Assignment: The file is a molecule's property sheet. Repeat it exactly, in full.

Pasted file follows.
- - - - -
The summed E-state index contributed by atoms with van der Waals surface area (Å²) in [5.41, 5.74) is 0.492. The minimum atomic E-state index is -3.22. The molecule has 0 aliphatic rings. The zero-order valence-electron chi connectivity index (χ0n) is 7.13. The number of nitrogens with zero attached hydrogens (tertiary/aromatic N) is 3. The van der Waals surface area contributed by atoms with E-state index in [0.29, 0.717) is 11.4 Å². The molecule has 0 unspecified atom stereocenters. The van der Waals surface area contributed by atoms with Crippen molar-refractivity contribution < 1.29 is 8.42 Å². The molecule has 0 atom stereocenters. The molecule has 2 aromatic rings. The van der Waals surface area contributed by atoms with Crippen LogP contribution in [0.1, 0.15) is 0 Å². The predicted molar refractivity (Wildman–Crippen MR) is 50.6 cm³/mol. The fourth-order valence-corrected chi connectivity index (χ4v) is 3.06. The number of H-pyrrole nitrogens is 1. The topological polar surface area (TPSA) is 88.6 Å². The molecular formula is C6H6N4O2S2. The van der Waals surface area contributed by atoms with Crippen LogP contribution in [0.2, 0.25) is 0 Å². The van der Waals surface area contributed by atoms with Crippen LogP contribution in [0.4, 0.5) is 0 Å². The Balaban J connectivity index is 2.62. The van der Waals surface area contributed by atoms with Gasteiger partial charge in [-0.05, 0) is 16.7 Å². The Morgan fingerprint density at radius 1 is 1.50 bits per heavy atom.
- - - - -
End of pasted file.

The summed E-state index contributed by atoms with van der Waals surface area (Å²) in [5.41, 5.74) is 0.492. The minimum atomic E-state index is -3.22. The molecule has 0 aliphatic rings. The zero-order valence-electron chi connectivity index (χ0n) is 7.13. The number of nitrogens with zero attached hydrogens (tertiary/aromatic N) is 3. The van der Waals surface area contributed by atoms with E-state index in [0.29, 0.717) is 11.4 Å². The molecule has 0 unspecified atom stereocenters. The van der Waals surface area contributed by atoms with Crippen molar-refractivity contribution < 1.29 is 8.42 Å². The molecule has 0 atom stereocenters. The molecule has 2 aromatic rings. The van der Waals surface area contributed by atoms with Crippen LogP contribution in [0.1, 0.15) is 0 Å². The predicted molar refractivity (Wildman–Crippen MR) is 50.6 cm³/mol. The fourth-order valence-corrected chi connectivity index (χ4v) is 3.06. The number of H-pyrrole nitrogens is 1. The topological polar surface area (TPSA) is 88.6 Å². The molecular formula is C6H6N4O2S2. The van der Waals surface area contributed by atoms with Crippen LogP contribution in [0.2, 0.25) is 0 Å². The van der Waals surface area contributed by atoms with Crippen LogP contribution in [0.4, 0.5) is 0 Å². The Balaban J connectivity index is 2.62. The van der Waals surface area contributed by atoms with Gasteiger partial charge in [-0.05, 0) is 16.7 Å². The Morgan fingerprint density at radius 1 is 1.50 bits per heavy atom.